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Global economy maintains momentum after upside surprise

The global economy is expected to grow at a decent clip again in 2024 – but downside risks have escalated since our last quarterly update

3 minute read

The global economy surprised to the upside in 2023 but still slowed to 2.6% GDP growth from 3.1% in 2022. A resilient and strong US economy helped global growth and defied the gloomy sentiment as China’s recovery faltered.

Cautious optimism remains. After a soft start to the year, we expect the global economy to grow at a decent clip again in 2024, 2.5% year on year. But what factors are shaping this view? Where are the potential growth hotspots – and what are the risks? Visit the store to read the Global economic outlook in full, or read on for a few highlights.

A pivot to investment is key to our global growth forecast

To maintain momentum, it is imperative to accelerate investment as consumption growth moderates in major economies. This pivot to investment will be helped by monetary easing – the Federal Reserve, ECB and the Bank of England are all expected to begin cutting rates this year.

Interest rate cuts are likely to come in modest increments as central banks manage the final mile of getting inflation back to target rates. Central banks will be wary that supply shocks have the potential to stoke price growth.

US economy poised for continued expansion – but a slower rate than last year

In the US, buoyed by a roaring labour market and unwinding of excess savings, consumers powered GDP growth to 2.5% last year. The US is amid the softest of soft landings.

The economy is set to continue expanding albeit at a slower rate in 2024. Staying on the soft-landing path requires investment to accelerate and sustained real wage growth as job gains inevitably diminish.

India’s stellar economic growth continues

Domestic demand – supported by the government’s capital expenditure (capex) splurge ahead of the upcoming general election in April and May – is driving strong economic performance.

Investment in infrastructure today boosts the economic growth prospects of tomorrow. Our long-term GDP growth outlook for India has been upgraded. Furthermore, if Modi’s BJP wins the elections, as we expect, a comprehensive package of reforms will complement the bullish investment outlook.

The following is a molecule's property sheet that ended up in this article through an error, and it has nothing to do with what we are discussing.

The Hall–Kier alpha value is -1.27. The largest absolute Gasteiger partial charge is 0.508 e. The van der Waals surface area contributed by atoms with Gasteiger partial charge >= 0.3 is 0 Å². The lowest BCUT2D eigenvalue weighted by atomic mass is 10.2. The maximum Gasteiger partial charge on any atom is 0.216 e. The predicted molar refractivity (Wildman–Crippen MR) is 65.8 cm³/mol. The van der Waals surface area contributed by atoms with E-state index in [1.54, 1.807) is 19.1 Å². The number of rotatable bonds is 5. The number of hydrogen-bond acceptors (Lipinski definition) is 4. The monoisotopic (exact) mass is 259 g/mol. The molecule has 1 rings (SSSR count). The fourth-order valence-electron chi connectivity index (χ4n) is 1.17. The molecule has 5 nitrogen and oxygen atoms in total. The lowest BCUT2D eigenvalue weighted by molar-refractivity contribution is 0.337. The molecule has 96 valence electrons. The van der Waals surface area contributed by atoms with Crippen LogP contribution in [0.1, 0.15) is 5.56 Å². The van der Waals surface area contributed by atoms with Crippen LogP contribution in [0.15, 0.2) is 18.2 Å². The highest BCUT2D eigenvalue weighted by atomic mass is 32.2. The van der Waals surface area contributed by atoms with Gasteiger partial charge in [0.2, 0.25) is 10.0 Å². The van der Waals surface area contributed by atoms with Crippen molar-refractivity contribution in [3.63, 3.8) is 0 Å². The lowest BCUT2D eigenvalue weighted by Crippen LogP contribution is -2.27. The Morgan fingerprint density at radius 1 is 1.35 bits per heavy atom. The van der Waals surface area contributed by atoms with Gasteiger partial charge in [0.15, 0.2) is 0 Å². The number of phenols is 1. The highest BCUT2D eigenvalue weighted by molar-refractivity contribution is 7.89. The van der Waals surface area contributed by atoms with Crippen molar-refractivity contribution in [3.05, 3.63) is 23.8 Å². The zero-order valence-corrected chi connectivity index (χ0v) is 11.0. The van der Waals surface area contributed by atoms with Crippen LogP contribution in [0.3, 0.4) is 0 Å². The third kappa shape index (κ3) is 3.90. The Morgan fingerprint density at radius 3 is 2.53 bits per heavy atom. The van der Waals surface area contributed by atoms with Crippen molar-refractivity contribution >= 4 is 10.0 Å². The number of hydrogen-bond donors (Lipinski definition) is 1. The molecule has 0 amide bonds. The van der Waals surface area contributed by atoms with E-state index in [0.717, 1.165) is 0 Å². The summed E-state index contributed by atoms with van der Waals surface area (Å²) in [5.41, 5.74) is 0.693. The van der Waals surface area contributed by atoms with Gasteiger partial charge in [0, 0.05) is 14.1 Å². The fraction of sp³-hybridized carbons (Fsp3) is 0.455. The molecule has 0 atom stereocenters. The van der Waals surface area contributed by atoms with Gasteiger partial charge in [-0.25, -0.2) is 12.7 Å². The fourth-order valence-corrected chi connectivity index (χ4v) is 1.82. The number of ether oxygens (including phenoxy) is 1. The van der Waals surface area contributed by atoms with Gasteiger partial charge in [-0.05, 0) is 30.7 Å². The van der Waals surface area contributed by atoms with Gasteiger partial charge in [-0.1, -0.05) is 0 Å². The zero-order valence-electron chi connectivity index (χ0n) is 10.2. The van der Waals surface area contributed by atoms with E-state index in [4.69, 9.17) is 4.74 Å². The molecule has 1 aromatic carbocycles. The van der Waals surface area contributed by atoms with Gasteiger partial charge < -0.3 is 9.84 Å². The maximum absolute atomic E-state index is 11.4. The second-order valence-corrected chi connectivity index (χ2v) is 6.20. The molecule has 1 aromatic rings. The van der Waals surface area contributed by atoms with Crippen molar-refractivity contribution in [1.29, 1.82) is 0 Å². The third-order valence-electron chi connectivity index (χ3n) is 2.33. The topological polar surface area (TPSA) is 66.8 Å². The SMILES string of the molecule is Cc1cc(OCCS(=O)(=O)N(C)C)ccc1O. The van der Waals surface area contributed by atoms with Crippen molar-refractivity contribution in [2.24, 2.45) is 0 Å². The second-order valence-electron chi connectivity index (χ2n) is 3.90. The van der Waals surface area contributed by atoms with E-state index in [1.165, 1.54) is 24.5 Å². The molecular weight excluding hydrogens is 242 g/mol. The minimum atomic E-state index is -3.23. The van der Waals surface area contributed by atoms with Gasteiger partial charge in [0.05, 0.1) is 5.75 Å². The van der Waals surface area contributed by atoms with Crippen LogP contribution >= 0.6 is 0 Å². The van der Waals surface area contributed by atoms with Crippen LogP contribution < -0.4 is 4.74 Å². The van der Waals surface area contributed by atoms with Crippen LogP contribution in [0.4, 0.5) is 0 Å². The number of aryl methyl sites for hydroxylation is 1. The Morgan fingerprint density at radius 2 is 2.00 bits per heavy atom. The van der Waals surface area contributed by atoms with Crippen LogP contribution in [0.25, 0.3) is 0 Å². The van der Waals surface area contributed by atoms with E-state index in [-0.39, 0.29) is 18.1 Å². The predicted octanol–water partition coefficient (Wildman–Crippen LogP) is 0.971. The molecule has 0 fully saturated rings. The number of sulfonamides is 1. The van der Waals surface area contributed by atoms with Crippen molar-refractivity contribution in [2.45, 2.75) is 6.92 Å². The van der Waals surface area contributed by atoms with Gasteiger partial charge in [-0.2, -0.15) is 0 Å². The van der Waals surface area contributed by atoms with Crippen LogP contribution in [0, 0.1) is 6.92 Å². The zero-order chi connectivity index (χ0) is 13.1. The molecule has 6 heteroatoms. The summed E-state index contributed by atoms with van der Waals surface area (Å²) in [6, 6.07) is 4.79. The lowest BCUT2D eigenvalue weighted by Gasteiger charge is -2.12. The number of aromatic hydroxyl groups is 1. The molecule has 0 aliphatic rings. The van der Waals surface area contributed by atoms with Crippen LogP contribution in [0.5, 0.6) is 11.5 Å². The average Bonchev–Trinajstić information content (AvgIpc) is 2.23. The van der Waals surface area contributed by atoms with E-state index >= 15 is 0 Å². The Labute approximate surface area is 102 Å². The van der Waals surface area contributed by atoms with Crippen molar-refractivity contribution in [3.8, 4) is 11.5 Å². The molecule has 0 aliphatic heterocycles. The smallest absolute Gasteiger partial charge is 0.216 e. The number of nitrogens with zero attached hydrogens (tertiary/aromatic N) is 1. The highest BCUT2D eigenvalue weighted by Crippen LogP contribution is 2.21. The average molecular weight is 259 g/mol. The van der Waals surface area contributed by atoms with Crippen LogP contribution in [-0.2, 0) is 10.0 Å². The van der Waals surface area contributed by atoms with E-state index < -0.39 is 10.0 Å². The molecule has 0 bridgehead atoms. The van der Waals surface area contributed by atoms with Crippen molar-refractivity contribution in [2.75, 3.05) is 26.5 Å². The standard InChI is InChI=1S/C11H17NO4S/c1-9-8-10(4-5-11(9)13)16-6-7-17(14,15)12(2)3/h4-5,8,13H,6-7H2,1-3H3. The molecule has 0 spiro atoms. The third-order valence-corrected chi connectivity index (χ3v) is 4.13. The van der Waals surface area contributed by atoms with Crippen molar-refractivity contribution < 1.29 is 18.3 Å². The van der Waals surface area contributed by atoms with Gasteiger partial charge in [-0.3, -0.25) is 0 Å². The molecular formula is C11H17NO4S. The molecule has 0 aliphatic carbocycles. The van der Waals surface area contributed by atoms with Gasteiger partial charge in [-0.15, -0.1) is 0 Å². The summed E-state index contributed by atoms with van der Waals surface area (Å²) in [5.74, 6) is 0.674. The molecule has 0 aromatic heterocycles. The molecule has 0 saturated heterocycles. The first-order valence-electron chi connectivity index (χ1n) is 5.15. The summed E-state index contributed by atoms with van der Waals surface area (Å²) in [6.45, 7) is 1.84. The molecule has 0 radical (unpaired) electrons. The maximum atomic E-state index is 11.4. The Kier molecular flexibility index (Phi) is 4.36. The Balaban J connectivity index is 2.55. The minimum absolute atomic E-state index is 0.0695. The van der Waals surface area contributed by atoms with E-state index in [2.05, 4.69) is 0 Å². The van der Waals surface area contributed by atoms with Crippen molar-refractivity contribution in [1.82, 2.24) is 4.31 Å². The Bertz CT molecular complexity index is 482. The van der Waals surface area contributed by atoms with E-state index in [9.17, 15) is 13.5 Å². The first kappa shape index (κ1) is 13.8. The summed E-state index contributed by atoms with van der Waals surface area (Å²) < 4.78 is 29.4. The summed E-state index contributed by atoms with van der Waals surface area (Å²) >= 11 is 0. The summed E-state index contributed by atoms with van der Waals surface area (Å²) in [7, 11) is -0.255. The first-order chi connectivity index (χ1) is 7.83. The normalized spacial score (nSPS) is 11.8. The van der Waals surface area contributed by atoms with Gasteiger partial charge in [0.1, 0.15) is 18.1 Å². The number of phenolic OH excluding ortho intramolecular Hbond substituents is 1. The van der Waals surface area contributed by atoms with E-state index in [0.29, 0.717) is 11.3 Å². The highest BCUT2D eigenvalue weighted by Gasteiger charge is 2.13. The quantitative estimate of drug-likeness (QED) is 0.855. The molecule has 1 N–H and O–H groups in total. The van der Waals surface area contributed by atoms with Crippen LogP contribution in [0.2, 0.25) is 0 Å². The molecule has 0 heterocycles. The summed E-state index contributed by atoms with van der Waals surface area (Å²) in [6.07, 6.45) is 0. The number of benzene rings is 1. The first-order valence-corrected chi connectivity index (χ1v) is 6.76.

For a closer look at whether higher investment can be sustained, and how that shapes India’s long-term GDP, read the Global economic outlook in full.

China’s structural slowdown resumes

China’s GDP outlook for 2024 is unchanged from our last update, slowing to 4.6% from 5.2% growth last year. While economic growth beat the government’s modest target of 5% last year, the underwhelming expansion will have a lasting impact.

As China’s structural slowdown resumes, the economy is now on a lower trajectory, a so-called ‘L-shaped recovery’. The property sector will continue to drag on growth, but government support for social housing will offset some of the negative impact.

Infrastructure is again the main stimulus target. Autos and energy transition-related sectors will continue to be the main growth drivers in 2024.

Is Europe on the verge of an upturn?

Growth in Europe is very weak. High inflation, high interest rates, conservative consumer spending and low productivity growth have stagnated the economy. At least eight countries in the European Union, including Germany, suffered a technical recession (two consecutive quarters of economic contraction) during 2023.

With inflation moderating and rates cuts expected, we are optimistic that Europe is on the verge of an upward turning point. Albeit growth is still likely to be soft.

What are the risks to our global economic outlook?

Risks remain skewed to the downside and have escalated since the last update. Supply shocks driven by non-macroeconomic factors are the most probable: conflict escalation and further disruption to the vessels transiting the Red Sea.

Political uncertainty is high with numerous key elections slated for this year. The outcomes will determine paths for fiscal and trade policy. We’ll be monitoring changes closely.

This article draws on our Global economic outlook Q1 2024 report. To read it in full visit the store. And to get a round-up of our latest insights direct to your inbox each week fill in the form to sign up for The Inside Track newsletter.